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By Tom Charity

Dutch filmmaker David Verbeek adopts an (initially) opaque, almost Apichatpongian tri-partite structure in this boldly visualized response to the alienated nature of the War on Terror. French-born lieutenant Ivan Delphine (Claire Denis fixture Grégoire Colin) “pilots” drones, calling down missile strikes on unsuspecting al-Qaeda targets in the Middle East from the security of a bunker in the Nevada desert. A taciturn type, he claims to be immune to any psychological cost, though unlike his US comrades he makes a point of learning the correct Arabic pronunciation of his kills (through Google Translate, of course). He also dabbles in one of those hard-boiled movie-movie relationships with a stripper (Lizzie Brochere). “I’m impotent,” he tells her. “I haven’t been with a man in a long, long time,” she retorts.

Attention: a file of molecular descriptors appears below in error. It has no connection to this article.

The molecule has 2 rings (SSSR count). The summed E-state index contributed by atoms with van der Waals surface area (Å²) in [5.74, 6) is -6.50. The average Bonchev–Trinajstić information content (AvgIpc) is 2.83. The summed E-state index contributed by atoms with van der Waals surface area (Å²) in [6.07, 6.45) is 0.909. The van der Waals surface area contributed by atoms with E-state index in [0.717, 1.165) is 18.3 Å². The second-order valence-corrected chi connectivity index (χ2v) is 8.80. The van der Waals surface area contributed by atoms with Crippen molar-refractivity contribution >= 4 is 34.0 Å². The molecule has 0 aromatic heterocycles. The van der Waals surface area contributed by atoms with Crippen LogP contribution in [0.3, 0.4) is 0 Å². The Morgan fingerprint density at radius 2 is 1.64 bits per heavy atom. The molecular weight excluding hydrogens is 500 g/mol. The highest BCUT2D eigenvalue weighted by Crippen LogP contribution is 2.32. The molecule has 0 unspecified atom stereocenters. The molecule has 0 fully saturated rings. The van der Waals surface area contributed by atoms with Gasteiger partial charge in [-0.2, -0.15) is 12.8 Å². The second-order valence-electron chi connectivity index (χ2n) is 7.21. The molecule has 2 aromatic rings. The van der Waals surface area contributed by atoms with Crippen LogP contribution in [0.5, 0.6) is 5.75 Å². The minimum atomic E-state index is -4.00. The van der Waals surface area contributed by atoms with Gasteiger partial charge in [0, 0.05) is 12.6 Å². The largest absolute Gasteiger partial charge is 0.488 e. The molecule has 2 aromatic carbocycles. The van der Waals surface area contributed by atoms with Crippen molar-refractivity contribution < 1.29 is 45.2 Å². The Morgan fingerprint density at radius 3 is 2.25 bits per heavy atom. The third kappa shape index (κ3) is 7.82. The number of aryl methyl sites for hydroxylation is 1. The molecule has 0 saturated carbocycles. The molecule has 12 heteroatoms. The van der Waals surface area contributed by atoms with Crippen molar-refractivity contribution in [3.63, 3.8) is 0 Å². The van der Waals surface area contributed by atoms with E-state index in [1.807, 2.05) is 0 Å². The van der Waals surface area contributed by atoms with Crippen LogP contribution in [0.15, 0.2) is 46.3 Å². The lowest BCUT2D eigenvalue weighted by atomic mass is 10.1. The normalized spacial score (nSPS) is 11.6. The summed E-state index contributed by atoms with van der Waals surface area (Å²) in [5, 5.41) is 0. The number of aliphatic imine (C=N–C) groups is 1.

Mostly, Verbeek’s oblique, stripped-down approach camouflages the clichés and, I suppose, correlates with the disconnection that is Ivan’s métier, but it’s touch and go. Just when the movie’s sketchy dramatic framework seems to be on the point of collapse we’re plunged into a disorientating, wordless 20-minute dream sequence that serves as the picture’s lynchpin. Superbly photographed in stark bleached-out whites and tenebrous blacks by Frank van den Eeden, this mesmerizing central section is easily the film’s strangest and strongest. The third and final part finds Ivan (presumably—he’s not named) slumming as a baggage handler at a European airport, seeking redemption, or maybe punishment, at a predominantly Arabic kickboxing gym, and falling for a single mom, prettily played by Ms. Brochere (again). Do the three parts really connect? Does it matter? Verbeek has the sleight of hand to play it both ways, and while it may not hold up in the light of day it resonates well enough in the darkness of the movie theatre.